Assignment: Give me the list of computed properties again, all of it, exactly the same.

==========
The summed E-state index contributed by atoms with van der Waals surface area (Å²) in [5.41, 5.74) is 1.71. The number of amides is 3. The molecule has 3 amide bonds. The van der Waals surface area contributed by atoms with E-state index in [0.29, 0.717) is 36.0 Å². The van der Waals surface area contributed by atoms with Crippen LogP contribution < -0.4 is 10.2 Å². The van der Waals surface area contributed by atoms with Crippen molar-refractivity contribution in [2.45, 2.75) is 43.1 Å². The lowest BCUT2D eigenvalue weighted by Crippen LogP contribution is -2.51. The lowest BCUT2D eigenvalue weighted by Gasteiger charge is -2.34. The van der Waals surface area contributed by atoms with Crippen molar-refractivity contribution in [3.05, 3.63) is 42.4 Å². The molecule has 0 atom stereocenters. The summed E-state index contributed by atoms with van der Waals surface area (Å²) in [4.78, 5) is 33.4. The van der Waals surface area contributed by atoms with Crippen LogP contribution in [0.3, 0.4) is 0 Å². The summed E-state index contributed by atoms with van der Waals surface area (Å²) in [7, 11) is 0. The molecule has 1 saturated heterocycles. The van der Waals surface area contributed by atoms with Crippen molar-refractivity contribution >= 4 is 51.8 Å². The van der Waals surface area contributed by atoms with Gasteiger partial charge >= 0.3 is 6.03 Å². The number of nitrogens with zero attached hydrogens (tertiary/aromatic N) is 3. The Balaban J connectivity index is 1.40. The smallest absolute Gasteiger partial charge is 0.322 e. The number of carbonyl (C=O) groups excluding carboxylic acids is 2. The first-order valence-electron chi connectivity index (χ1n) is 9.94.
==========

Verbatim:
The summed E-state index contributed by atoms with van der Waals surface area (Å²) in [5.41, 5.74) is 1.71. The number of amides is 3. The molecule has 3 amide bonds. The van der Waals surface area contributed by atoms with E-state index in [0.29, 0.717) is 36.0 Å². The van der Waals surface area contributed by atoms with Crippen LogP contribution < -0.4 is 10.2 Å². The van der Waals surface area contributed by atoms with Crippen molar-refractivity contribution in [2.45, 2.75) is 43.1 Å². The lowest BCUT2D eigenvalue weighted by Crippen LogP contribution is -2.51. The lowest BCUT2D eigenvalue weighted by Gasteiger charge is -2.34. The van der Waals surface area contributed by atoms with Crippen molar-refractivity contribution in [3.05, 3.63) is 42.4 Å². The molecule has 0 atom stereocenters. The summed E-state index contributed by atoms with van der Waals surface area (Å²) in [4.78, 5) is 33.4. The van der Waals surface area contributed by atoms with Crippen LogP contribution in [0.3, 0.4) is 0 Å². The summed E-state index contributed by atoms with van der Waals surface area (Å²) in [7, 11) is 0. The molecule has 1 saturated heterocycles. The van der Waals surface area contributed by atoms with Crippen molar-refractivity contribution >= 4 is 51.8 Å². The van der Waals surface area contributed by atoms with Gasteiger partial charge >= 0.3 is 6.03 Å². The number of nitrogens with zero attached hydrogens (tertiary/aromatic N) is 3. The Balaban J connectivity index is 1.40. The smallest absolute Gasteiger partial charge is 0.322 e. The number of carbonyl (C=O) groups excluding carboxylic acids is 2. The first-order valence-electron chi connectivity index (χ1n) is 9.94.